Canada is without a doubt one of the best countries on Earth to learn how to fly given its favourable exchange rate, low flight training costs in comparison with other nations, experienced flight instructors, internationally recognized and respected pilot licenses and ratings, globally renown civil aviation authorities, progressive immigration laws and regulations, and stable and peaceful society. 
 
However, the Canadian and international aviation professional must understand that there is a serious lack of coordination between our legislatures and Parliament, and great legal disparities among the ten legislatures. Indeed, the lack of centralization of the educational component of the flight training regulatory framework has created “flight training havens” in this country. The objective of this article is to expose these flight training havens on a legal basis.  

A. Flight Training and the Division of Powers

Pursuant to the Constitution Act, 1867, Canada is a federation in which Parliament and provincial legislatures share legislative power on selected matters. This is what we call in the legalese vocabulary the “division of powers”.

Sections 91 to 95 of the Constitution Act, 1867 enumerate the legislative powers falling under whether the exclusive jurisdiction of Parliament or provincial legislatures. For example, matters related to “Militia, Military and Naval Service, and Defense” (ss. 91(7) and “Indians, and Lands reserved for the Indians” (ss. 91(24) fall under exclusive jurisdiction of Parliament. Section 93 stipulates that “Provinces may exclusively make Laws in relation to Education”. But what about flight training?

B. What is the jurisdiction of flight training in Canada?

This question has never been really legally challenged, but here is a brief summary of the situation.

As there were no planes in 1867 flying in our skies, the Fathers of the Constitution did not textually include “aviation” in the Act. Therefore, we need to look at the jurisprudence. The Supreme Court of Canada has always confirmed that Parliament has exclusive jurisdiction to regulate the field of aviation given its national importance and interest. (In re Regulation and Control of Aeronautics in Canada, [1932] A.C. 54 (P.C.)., Johannesson v. Rural Municipality of West St. Paul, [1952] 1 S.C.R. 292, Quebec (Attorney General) v. Canadian Owners and Pilots Association, 2010 SCC 39, [2010] 2 S.C.R. 536). At the federal level, flight schools are called “flight training units” and are regulated by the Canadian Aviation Regulations promulgated under the Aeronautics Act. As additional information, you may be interested in Transport Canada’s portal on Personnel Training and Licensing, which has a section on Flight Training as well as a Flight Training Units Search tool.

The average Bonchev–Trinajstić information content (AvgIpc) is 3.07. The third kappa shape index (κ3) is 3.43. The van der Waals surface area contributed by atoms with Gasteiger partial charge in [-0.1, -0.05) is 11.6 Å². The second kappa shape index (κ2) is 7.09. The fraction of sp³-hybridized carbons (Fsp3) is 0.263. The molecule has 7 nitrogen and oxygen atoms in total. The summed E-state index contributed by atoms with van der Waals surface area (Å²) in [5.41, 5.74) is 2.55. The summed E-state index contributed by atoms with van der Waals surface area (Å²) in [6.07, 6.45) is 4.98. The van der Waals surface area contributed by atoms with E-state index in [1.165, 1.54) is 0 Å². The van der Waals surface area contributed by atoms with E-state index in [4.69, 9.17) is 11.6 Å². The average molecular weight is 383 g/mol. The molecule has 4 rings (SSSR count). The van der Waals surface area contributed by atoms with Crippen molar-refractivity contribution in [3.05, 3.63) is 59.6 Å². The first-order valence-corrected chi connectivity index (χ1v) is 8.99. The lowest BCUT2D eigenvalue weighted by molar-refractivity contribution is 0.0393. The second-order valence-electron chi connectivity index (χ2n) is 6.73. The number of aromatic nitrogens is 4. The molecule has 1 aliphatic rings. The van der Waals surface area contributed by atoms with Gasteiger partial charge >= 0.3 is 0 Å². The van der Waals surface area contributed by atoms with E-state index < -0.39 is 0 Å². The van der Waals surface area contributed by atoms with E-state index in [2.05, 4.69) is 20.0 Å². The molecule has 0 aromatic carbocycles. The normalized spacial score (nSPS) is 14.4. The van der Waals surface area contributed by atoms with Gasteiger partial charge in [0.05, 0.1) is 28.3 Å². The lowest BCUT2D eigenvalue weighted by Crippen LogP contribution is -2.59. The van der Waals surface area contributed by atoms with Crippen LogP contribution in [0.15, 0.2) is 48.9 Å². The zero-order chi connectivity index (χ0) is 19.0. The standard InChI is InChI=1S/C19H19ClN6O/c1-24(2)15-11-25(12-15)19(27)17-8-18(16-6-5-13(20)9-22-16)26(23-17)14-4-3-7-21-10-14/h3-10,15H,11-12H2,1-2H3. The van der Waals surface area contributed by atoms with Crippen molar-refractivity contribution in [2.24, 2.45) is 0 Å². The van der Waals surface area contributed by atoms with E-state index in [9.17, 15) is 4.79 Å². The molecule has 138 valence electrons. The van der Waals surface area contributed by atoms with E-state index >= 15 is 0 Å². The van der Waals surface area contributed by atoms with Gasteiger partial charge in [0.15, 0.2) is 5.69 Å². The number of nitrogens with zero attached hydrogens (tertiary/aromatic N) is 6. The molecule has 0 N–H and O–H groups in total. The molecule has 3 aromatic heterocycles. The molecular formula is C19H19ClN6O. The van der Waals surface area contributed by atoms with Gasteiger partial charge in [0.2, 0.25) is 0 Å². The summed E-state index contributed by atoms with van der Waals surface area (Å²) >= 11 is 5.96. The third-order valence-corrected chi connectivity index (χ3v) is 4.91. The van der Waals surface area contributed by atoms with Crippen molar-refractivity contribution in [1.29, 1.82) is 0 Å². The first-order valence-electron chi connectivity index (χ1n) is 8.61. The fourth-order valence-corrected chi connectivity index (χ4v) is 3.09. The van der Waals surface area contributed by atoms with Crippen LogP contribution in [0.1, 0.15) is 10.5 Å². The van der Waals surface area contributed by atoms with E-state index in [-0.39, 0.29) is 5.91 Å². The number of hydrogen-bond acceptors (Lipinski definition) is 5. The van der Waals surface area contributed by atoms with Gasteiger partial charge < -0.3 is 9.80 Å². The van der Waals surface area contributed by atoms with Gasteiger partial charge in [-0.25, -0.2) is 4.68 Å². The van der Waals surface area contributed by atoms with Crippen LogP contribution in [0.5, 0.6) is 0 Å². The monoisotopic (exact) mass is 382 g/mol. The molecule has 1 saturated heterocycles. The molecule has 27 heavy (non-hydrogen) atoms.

That said, one cannot pretend that flight training exclusively falls under parliamentary jurisdiction as the education aspect is quite apparent and dominant especially for institutions providing a vocational program (i.e. commercial pilot license, integrated airline transport pilot license or flight instructor rating). With the emergence of private colleges focusing on career development – as the flight training industry oriented on airline careers – through the 1990s and 2000s, provincial legislatures across Canada started to enact legislation framing the operation of private career colleges. At the provincial level, privately owned flight schools are usually called “private career colleges” or “vocational career colleges”. While each province has created publicly-funded colleges providing aviation program such as Seneca College in Ontario and Centre québécois de formation aéronautique in Quebec, this article will focus on the private colleges providing flight training services across the ten provinces of Canada.